e.d.  wrote

                   

                  rootItem is a special projectItemObject, the difference being it only exists once (and I would think it must only exist once) in a project's hierarchchy. But basically any projectItem has the same set of methods and properties, only with different results (for instance, for a bin canChangeMediaPath = false, for a clip it's true). The only difference between a clip and a bin is a bin can have child items, whereas a clip doesn't.

                  That's not the only difference. See:

                   

                  • ProjectItem.createBin/deleteBin probably don't work on ProjectItems with type CLIP or FILE.
                  • ProjectItem.createSubClip probably only works on ProjectItems with type CLIP.
                  • ProjectItem.setOverridePixelAspectRatio probably only works on ProjectItems with type CLIP. Also, this is probably restricted to video clips.
                  • ProjectItem.children is, according to the documentation, "only valid for bins". That said, it is also valid for the ROOT ProjectItem.

                   

                  e.d. wrote

                   

                  So in terms of development, I can only give you the unasked-for advice of double checking (programmatically) the object you're currently accessing is really what you think it should be before performing further actions.

                  Given the structure, this is the only real valid way of handling things (e.g. ProjectItem.type checks before making use of the APIs listed above). I guess I wish that there was more documentation on what each type represented and then better documentation for each of the ProjectItem APIs for which types were supported for any given function/property...

                  • 6. Re: API-Q: What is the "root" ProjectItem?
                    e.d. Level 3

                    sberic  schrieb

                     

                    • ProjectItem.createBin/deleteBin probably don't work on ProjectItems with type CLIP or FILE.
                    • ProjectItem.createSubClip probably only works on ProjectItems with type CLIP.
                    • ProjectItem.setOverridePixelAspectRatio probably only works on ProjectItems with type CLIP. Also, this is probably restricted to video clips.
                    • ProjectItem.children is, according to the documentation, "only valid for bins". That said, it is also valid for the ROOT ProjectItem.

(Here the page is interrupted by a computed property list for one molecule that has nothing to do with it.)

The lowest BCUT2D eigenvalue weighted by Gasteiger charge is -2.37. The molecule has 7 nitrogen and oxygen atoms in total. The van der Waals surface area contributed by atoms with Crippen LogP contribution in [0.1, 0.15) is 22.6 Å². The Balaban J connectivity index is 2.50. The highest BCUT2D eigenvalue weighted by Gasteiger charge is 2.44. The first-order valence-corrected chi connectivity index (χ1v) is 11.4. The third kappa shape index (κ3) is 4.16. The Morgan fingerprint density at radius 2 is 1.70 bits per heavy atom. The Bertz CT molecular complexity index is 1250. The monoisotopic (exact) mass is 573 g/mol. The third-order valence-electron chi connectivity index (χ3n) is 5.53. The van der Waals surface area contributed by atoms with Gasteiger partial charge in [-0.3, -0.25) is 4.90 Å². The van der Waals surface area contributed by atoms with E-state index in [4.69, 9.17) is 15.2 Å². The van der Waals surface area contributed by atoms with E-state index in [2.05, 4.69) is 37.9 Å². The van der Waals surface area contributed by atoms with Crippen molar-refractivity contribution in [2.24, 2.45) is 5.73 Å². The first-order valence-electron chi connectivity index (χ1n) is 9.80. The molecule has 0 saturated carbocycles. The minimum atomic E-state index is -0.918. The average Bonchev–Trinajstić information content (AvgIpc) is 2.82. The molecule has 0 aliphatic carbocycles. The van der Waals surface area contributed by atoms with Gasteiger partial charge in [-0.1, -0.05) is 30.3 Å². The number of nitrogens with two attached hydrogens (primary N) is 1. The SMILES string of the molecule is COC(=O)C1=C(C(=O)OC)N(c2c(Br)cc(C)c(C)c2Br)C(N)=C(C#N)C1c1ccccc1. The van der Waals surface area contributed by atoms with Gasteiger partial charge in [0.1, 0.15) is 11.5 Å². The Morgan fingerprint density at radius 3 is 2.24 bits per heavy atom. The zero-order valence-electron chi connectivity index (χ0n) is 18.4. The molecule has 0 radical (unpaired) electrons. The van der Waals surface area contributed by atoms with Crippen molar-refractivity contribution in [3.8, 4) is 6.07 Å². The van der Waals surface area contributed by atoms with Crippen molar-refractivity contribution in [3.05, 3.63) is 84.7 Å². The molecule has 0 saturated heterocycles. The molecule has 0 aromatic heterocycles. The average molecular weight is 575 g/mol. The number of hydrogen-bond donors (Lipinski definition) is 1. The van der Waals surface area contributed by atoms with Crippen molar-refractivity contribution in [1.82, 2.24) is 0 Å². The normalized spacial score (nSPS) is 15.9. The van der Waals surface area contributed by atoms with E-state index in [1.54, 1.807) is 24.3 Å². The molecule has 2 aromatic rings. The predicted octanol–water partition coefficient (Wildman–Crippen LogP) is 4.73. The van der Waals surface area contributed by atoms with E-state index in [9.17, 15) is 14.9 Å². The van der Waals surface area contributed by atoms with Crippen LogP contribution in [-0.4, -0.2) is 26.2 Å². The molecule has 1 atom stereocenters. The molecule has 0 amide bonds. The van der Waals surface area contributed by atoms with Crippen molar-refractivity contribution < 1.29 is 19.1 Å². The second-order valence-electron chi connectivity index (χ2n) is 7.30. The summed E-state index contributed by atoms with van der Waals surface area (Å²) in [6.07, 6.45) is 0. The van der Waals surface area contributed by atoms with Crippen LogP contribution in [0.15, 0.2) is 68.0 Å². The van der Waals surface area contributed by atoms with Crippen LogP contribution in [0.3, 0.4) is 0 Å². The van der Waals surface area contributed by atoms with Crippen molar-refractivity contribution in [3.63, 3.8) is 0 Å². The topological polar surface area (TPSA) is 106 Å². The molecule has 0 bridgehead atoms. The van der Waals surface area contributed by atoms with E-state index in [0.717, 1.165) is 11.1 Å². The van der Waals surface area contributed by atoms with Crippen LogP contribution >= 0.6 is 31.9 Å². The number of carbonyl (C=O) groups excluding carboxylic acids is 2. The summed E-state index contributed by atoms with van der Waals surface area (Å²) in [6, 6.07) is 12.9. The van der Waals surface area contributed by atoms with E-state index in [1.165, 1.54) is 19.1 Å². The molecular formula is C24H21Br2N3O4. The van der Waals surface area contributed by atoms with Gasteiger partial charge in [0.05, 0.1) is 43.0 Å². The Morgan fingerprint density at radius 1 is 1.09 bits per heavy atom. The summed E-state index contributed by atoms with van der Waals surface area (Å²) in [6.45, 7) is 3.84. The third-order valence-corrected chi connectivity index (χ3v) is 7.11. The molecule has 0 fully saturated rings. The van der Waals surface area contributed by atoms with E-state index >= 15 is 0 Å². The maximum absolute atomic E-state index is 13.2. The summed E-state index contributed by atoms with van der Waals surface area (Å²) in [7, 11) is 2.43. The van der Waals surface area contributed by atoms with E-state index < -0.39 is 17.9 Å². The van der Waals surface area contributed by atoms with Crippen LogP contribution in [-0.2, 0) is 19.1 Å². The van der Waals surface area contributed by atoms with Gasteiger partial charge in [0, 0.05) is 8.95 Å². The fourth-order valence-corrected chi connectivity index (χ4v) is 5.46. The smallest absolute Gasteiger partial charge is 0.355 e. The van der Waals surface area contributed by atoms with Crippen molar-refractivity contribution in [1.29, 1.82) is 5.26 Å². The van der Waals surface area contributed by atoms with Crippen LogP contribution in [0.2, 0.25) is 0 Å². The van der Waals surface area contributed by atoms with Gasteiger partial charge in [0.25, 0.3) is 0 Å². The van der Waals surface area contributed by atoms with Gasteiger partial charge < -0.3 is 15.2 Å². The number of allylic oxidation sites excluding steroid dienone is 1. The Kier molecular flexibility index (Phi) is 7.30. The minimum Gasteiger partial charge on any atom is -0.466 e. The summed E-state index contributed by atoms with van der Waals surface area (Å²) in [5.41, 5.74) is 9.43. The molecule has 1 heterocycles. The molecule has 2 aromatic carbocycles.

Well this doesn't counter what I have said, does it? ;-)

                    My (incomplete) test run makes me think all projectItems are created equal but depending on their type some methods and properties will not be available, or return false or null (undefined).

                    • 7. Re: API-Q: What is the "root" ProjectItem?
                      sberic Level 2

                      e.d. wrote

                       

                      Well this doesn't counter what I have said, does it? ;-)

                      Haha! Weeeeellllll, if we're being pedantic about it, you did mention the parent/child relationship. Clips can have sub-clips, I guess... although, I've honestly no idea at all how that works out within the ProjectItem hierarchy... ;p

                       

                      e.d. wrote

                       

                      My (incomplete) test run makes me think all projectItems are created equal but depending on their type some methods and properties will not be available, or return false or null (undefined).

                      Yeah. Some documentation on the APIs as to which work with which type would save everyone from having to conduct the same tests ;p

                       

                      Thanks for the help!

                      • 8. Re: API-Q: What is the "root" ProjectItem?
                        Bruce Bullis Adobe Employee

                        app.project.rootItem = the root of the project. Is also a bin.

                         

                        Which projectItem methods work with which types of project items, general guideline = if it's a bin, you can use the bin management functions.

                         

                        Per Erik's (valid) distinctions:

                         

                        Yes, you cannot create footage using createBin(), nor can you delete non-Bin projectItems using deleteBin(). They're not bins.

                         

                        Yes, createSubClip() only works on projectItems which can provide footage, which means they are not Bins.

                         

                        Yes, setOverridePixelAspectRatio() only works on projectItems which are not Bins.

                         

                        Yes, the .children member is only valid for Bins, like the root item.

                        1 person found this helpful
                        • 9. Re: API-Q: What is the "root" ProjectItem?
                          sberic Level 2

                          Thanks Bruce Bullis! Very clear summary!

                           

                          (Special shout-out to e.d. for the further help and distinctions!)